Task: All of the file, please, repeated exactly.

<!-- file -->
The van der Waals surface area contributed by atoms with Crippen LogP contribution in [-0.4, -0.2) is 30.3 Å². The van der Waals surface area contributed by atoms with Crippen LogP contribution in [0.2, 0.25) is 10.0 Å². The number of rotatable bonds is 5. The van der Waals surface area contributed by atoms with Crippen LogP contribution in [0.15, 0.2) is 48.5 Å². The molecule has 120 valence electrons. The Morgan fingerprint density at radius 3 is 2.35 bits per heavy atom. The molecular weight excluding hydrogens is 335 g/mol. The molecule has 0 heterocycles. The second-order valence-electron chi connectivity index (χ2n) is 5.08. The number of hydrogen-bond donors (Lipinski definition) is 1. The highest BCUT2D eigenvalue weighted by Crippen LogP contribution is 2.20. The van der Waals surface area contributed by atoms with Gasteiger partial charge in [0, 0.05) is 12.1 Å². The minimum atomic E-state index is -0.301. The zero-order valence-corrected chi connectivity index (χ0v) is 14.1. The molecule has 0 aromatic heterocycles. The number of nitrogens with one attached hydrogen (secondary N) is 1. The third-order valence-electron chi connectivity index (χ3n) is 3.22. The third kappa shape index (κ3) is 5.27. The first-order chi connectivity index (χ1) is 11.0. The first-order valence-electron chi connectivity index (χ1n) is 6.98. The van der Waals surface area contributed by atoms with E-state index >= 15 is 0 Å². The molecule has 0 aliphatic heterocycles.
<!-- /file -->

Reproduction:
The van der Waals surface area contributed by atoms with Crippen LogP contribution in [-0.4, -0.2) is 30.3 Å². The van der Waals surface area contributed by atoms with Crippen LogP contribution in [0.2, 0.25) is 10.0 Å². The number of rotatable bonds is 5. The van der Waals surface area contributed by atoms with Crippen LogP contribution in [0.15, 0.2) is 48.5 Å². The molecule has 120 valence electrons. The Morgan fingerprint density at radius 3 is 2.35 bits per heavy atom. The molecular weight excluding hydrogens is 335 g/mol. The molecule has 0 heterocycles. The second-order valence-electron chi connectivity index (χ2n) is 5.08. The number of hydrogen-bond donors (Lipinski definition) is 1. The highest BCUT2D eigenvalue weighted by Crippen LogP contribution is 2.20. The van der Waals surface area contributed by atoms with Gasteiger partial charge in [0, 0.05) is 12.1 Å². The minimum atomic E-state index is -0.301. The zero-order valence-corrected chi connectivity index (χ0v) is 14.1. The molecule has 0 aromatic heterocycles. The number of nitrogens with one attached hydrogen (secondary N) is 1. The third-order valence-electron chi connectivity index (χ3n) is 3.22. The third kappa shape index (κ3) is 5.27. The first-order chi connectivity index (χ1) is 11.0. The first-order valence-electron chi connectivity index (χ1n) is 6.98. The van der Waals surface area contributed by atoms with E-state index >= 15 is 0 Å². The molecule has 0 aliphatic heterocycles.